Award-winning author Moira Fowley was born to an Irish father and a French mother. In her childhood, she split her time between Dublin, Paris, and the south-west of France.

Looking back at her formative years, she cannot recall a time when she didn’t write.

“I have kept diaries since I could write full sentences, and I have been telling stories my whole life,” Fowley tells Celtic Life International via email. “Writing has always been a compulsion more than a decision: both an outlet for inescapable daydreams and sometimes the only way for me – a gluttonous yet picky reader – to find the particular stories I crave.”

She describes her journey to becoming a professional writer as a “vague eventuality” – one that didn’t come with an inherent blueprint or map.

Fowley published her first book, The Accident Season, in 2011 and knew immediately that literature was the only path for her.

“I can’t not write – it is bone-deep in my body. It’s not physically possible; writing things down is how I remember, how I tell myself the story of my life and the stories in my head. It is the only way I can think, sometimes. I am still always chasing each morsel of perfect story to add to my reading banquet.”

The Accident Season was shortlisted for both the Waterstones Children’s Book Prize and the North East Teen Book Awards. It was also nominated for the Carnegie Medal (Britain) and won the School Library Association of Ireland Great Reads Award.

Following the success of her debut, the scribe released two more novels – Spellbook of Lost and Found (2017), and Some Bad Apples (2019) – both of which were shortlisted for the Irish Book Awards.

All three novels are marketed to young adult audiences, and contain elements of magic and magical realism, mystery, witches, and LGBTQIA+ themes. Although the books’ subjects are similar, Fowley explains that the stories and the writing styles are not.

“With each book my writing shifts, and with each book I challenge myself to swim further out past the boundaries of my comfort zone and allow myself to be more.”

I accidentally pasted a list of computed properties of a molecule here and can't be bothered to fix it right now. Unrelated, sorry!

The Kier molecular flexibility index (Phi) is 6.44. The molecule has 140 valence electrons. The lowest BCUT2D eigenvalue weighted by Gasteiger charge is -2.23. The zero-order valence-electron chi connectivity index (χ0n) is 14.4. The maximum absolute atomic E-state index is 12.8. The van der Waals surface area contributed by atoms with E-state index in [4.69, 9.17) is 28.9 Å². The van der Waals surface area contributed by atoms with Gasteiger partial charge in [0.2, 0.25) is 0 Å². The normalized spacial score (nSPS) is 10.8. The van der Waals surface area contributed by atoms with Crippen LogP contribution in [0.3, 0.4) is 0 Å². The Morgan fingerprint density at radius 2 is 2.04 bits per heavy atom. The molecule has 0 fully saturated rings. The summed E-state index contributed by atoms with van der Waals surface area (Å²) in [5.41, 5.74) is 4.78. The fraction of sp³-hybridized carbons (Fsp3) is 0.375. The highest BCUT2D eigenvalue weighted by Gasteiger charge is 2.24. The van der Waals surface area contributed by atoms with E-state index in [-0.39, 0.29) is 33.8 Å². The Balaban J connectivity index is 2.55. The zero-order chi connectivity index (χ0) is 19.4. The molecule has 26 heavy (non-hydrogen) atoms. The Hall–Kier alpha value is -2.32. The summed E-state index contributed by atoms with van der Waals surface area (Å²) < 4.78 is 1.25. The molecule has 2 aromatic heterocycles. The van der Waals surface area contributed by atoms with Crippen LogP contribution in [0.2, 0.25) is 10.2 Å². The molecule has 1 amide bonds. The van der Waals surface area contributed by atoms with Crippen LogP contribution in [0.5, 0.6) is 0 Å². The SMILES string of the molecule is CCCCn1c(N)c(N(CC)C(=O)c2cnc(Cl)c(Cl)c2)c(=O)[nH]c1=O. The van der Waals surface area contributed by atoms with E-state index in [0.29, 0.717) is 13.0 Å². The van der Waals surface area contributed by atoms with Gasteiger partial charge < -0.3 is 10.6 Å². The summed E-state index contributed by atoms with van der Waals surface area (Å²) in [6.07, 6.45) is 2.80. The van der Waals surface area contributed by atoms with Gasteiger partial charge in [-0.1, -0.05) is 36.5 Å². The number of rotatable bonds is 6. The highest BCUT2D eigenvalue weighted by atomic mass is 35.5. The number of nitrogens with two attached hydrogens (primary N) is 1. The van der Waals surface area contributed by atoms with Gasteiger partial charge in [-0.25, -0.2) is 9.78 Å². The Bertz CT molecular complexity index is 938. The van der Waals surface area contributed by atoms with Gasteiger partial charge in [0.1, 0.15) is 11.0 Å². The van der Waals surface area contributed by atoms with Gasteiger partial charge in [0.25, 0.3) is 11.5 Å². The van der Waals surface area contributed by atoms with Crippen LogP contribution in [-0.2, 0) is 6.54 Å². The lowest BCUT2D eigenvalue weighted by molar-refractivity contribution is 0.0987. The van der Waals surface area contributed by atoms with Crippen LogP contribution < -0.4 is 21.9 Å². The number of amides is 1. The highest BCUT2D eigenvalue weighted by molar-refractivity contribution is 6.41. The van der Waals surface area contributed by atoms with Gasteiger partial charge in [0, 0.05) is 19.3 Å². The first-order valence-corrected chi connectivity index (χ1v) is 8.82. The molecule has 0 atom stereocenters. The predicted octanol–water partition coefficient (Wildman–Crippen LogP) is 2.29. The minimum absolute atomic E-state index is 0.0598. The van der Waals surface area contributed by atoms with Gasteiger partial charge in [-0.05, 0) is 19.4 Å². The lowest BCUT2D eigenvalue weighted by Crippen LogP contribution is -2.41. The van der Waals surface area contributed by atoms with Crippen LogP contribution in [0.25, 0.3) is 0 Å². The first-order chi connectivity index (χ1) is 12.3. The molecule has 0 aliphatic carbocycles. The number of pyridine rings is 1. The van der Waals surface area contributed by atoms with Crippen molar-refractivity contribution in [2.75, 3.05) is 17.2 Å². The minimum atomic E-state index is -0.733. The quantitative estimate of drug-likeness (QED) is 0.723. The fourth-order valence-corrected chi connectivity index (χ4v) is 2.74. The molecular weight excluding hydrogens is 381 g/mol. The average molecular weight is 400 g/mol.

Fowley notes that her latest effort, EYES GUTS THROAT BONES – her first short story collection (and her first book for adult readers) – is a totally different body of water. And though it echoes the core themes of her previous works, it does so in a darker and more mature way.

“This is an ocean I will happily drown in.”

Interestingly, she notes that EYES GUTS THROAT BONES isn’t the book she set out to write.

“When Ireland went into lockdown in March of 2020, I was supposed to be writing the first draft of my fourth YA novel, but between home-schooling my children and navigating the end of the world, I couldn’t make it work. So, one morning I abandoned my laptop and walked into the forest with a notebook and the first story of this collection came bleeding out. After the first story came another, and another, until I had to face the fact that, without planning it or even properly realizing it, I had begun writing a collection of short stories. I sat in the forest, and I listened to my body. I asked myself: ‘Where do you feel it?’ The answer became the title. Eyes. Guts. Throat. Bones.

“Throughout the process, I learned to write a story as a mirror, like those pressed-paint butterflies children make by folding paper. I learned to be entirely consumed by a story, and then to let it go. I learned to listen to my body, to lean into my wildness all the way, and to get my hands dirty. What a feast, finishing a book. What a surprise, every damn time.”

She says the response from early readers has been “beautiful.”

“These are horrible love stories, queer and gory and intense: they won’t be for everyone. But those they are for seem to love them.”

Fowley is currently working on her next project, her debut adult novel. She explains that the work is thematically similar to EYES GUTS THROAT BONES and is primarily focused on the body, monstrous femininity, queer desire, and appetite.

“There is something indescribably powerful about making a book out of nothing but your mind and body. I am taken aback every time it happens, as if the book has written me rather than the other way around.”